For men are not cast off by the Lord for ever.
Though he brings grief, he will show compassion, so great is his unfailing love.
For he does not willingly bring affliction or grief to the children of men.
To crush underfoot all prisoners in the land,
to deny a man his rights before the Most High,
to deprive a man of justice-- would not the Lord see such things?
Who can speak and have it happen if the Lord has not decreed it?
Is it not from the mouth of the Most High that both calamities and good things come?
(Lamentations 3:31-38)

The LORD said to Satan, "Very well, then, he is in your hands; but you must spare his life."
So Satan went out from the presence of the LORD and afflicted Job with painful sores from the soles of his feet to the top of his head.
Then Job took a piece of broken pottery and scraped himself with it as he sat among the ashes.
His wife said to him, "Are you still holding on to your integrity? Curse God and die!"
He replied, "You are talking like a foolish woman. Shall we accept good from God, and not trouble?" In all this, Job did not sin in what he said.
(Job 2:6-10)

One of the things I am very grateful for at this time is that all of the words of encouragement we have received at this time have been sensible and mature. I am very pleased to say, we have not had any of the flaky nonsense that usually surfaces when a believer goes through a time of trial. No-one, praise God, has tried to "discern my sin" or tried to imply that it is due to lack of faith that we went through what we did. All the words that have come, have focussed on God, and his love, his sovereignty and his mercy, and not on Satan and his alleged activities.

Maybe such talk is going on behind my back; who cares! That's where such sulphurous talk belongs! (Mt 16:23) I'm not saying that a believer cannot suffer as the result of sin; that much is obvious. But the conclusion that all suffering is the result of personal sin is just plain wrong! How then could Christ suffer? And why are we told that we will share the sufferings of Christ?

Let me take this opportunity to address a widespread theological problem. Everyone, I trust, can accept that good things come from God; indeed the scriptures tell us that all good things come from God (James 1:17). But many have a problem accepting that troubles and calamities can also come from God. There is a widespread belief that all such activity is from Satan. If anything "good" happens it is from God, but if anything that is not "good" happens it must be from Satan.

There are two big problems with this theology: first, you don't have to read the papers for very long to realise that the world is full of events that are not "good" — so just who is in control? God or Satan? But the real root of the problem is the deficiency of the word "good."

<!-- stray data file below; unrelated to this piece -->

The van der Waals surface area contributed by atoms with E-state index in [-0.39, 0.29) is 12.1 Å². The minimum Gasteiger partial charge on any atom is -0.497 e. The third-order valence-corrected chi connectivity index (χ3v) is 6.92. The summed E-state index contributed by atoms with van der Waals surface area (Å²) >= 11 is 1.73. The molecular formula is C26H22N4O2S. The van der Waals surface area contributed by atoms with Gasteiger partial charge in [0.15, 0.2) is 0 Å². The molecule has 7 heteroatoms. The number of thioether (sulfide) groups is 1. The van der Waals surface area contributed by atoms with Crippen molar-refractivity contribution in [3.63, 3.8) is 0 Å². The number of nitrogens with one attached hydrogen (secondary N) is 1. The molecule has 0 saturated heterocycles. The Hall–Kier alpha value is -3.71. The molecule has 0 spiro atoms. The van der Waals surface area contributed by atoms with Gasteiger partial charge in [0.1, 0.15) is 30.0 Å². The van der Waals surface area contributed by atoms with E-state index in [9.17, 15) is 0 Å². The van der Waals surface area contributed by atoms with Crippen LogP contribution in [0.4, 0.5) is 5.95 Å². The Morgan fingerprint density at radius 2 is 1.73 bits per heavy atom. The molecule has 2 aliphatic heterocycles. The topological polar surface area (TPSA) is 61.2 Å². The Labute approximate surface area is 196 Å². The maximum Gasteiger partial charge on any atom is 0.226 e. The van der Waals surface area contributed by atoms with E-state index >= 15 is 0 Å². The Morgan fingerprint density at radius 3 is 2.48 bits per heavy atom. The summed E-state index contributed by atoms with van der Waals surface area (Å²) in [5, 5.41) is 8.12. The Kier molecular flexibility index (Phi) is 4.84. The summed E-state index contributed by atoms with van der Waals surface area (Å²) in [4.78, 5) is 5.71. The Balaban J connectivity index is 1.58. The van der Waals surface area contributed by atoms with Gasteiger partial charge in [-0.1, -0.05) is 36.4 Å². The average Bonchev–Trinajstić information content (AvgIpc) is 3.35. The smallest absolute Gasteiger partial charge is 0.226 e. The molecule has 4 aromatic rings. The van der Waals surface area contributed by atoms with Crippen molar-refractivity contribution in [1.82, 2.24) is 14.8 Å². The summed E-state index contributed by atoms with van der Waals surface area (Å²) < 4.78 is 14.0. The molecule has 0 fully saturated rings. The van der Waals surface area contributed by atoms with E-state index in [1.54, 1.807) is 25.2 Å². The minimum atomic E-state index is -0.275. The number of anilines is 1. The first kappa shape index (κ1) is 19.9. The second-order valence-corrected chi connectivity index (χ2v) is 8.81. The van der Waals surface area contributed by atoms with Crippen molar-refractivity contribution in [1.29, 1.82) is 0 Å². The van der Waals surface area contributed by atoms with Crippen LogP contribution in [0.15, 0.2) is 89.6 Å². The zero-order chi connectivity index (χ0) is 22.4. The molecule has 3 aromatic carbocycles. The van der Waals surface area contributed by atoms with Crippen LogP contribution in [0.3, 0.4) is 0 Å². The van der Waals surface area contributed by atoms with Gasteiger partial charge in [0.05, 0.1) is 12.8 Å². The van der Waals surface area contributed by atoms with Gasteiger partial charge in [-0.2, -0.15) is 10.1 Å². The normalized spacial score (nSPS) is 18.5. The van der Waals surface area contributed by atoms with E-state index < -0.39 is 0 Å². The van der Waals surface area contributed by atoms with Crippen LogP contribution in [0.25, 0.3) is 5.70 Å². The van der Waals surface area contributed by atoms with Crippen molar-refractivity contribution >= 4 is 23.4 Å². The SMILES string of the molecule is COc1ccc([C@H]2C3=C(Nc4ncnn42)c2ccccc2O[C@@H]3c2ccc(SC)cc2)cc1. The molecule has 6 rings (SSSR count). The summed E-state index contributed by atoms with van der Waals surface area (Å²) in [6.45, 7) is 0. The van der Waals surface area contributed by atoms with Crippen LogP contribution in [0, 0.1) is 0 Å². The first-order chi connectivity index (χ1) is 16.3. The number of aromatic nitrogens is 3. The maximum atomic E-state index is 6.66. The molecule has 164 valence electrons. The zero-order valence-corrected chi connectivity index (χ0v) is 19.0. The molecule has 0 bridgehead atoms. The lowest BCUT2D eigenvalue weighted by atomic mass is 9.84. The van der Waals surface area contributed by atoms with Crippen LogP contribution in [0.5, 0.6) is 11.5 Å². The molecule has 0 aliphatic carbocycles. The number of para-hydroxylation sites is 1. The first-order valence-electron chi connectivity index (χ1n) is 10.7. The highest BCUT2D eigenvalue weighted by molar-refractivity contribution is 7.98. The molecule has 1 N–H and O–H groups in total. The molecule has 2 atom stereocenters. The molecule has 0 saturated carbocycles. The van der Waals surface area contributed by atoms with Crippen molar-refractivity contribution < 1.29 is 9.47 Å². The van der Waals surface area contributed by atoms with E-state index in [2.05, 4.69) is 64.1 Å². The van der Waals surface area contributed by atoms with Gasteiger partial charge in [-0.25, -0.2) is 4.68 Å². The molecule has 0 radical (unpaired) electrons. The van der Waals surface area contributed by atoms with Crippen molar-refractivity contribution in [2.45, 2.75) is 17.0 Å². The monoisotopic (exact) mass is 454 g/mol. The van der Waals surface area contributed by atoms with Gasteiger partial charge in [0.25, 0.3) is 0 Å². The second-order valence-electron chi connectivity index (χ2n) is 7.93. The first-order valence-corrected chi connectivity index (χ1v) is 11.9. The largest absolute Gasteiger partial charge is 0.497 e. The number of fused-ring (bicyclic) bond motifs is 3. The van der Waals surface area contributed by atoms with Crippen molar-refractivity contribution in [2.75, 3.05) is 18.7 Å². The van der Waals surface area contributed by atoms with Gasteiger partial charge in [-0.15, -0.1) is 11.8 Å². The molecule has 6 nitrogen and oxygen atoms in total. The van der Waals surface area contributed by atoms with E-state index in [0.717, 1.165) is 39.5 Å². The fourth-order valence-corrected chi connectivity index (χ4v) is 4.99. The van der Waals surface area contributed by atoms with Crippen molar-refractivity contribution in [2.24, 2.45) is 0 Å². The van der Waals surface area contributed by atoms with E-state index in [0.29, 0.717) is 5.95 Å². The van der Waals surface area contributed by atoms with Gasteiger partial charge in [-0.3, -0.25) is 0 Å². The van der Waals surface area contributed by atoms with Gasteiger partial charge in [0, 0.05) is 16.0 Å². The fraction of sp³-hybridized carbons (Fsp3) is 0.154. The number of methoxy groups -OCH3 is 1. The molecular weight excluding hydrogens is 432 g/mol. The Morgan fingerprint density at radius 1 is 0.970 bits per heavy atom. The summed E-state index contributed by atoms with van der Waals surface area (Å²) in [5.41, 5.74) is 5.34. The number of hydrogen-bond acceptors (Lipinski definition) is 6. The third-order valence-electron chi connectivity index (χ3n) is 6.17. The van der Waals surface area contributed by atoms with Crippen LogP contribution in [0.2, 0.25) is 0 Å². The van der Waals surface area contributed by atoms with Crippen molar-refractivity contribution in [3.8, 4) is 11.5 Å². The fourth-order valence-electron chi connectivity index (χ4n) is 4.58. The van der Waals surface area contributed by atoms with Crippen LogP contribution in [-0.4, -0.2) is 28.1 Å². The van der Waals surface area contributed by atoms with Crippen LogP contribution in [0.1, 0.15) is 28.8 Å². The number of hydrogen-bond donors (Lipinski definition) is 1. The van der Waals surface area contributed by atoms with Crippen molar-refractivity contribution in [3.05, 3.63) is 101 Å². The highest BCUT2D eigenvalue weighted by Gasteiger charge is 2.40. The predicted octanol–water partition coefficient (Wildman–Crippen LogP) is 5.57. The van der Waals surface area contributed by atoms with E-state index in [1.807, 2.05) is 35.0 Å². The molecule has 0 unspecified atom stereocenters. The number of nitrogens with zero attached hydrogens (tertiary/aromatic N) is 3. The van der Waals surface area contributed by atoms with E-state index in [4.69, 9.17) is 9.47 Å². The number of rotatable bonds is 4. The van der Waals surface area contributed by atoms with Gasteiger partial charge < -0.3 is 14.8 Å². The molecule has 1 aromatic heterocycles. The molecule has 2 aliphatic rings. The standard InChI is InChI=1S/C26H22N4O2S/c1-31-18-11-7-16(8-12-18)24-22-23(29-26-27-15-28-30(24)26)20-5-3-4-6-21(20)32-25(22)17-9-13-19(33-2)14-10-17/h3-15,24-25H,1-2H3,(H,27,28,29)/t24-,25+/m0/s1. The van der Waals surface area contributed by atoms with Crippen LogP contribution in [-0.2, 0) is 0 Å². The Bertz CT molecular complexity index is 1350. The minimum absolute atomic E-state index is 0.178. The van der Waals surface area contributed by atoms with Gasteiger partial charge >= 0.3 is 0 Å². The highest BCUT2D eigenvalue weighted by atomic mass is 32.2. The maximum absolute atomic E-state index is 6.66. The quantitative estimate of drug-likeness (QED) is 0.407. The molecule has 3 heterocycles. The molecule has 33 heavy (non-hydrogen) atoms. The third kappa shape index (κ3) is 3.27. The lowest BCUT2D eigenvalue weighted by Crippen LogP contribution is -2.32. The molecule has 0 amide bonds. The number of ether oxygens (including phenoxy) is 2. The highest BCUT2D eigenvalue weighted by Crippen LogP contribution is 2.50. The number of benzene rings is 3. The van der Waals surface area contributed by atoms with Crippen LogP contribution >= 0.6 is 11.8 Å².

You see we use the word good to mean more than one thing. In the first instance we use "good" in the moral sense: ie. the opposite of evil. Good represents everything that is morally correct, pure and upright. In this sense of the word, God is good all the time and in every situation, and everything he does is good, and there is nothing that he does or is that is not good.

But good is also used to mean "pleasant"; ie the opposite of trouble. We talk of good times, and good things. But God is always good, by the first definition, even if we do not experience the "goodness" of the second definition. It is not correct to say, that everything God does is "pleasant". Indeed the scriptures plainly tell us, that every true son of God undergoes discipline from the Lord, and that no discipline is pleasant at the time. It is here where many believers go wrong, and attribute all such "unpleasantness" to Satan, and waste their time, shouting at the devil and "binding" him when they should be submitting to God (which will always enable us to resist the devil anyway! [James 4:7])

I am encouraged, if what I have received in the way of notes and comments is representative, that we are leaving behind such immaturity, and laying hold of the precious truths of the sovereignty and goodness of God. The Kingdom does not have to come in its fullness before Jesus is Lord. He is on the throne today. From the perspective of heaven, the whole earth is already full of his glory. There is no authority, in heaven, or on earth, or under the earth that does not come from him. He is the one who raises up kings and kingdoms and deposes and overthrows them again. He is not just Lord of the saved, but Lord of all. He is not just in control of our lives by the quiet waters, but even when we go through the valley of the shadow of death!

Who can speak and have it happen if the Lord has not decreed it?

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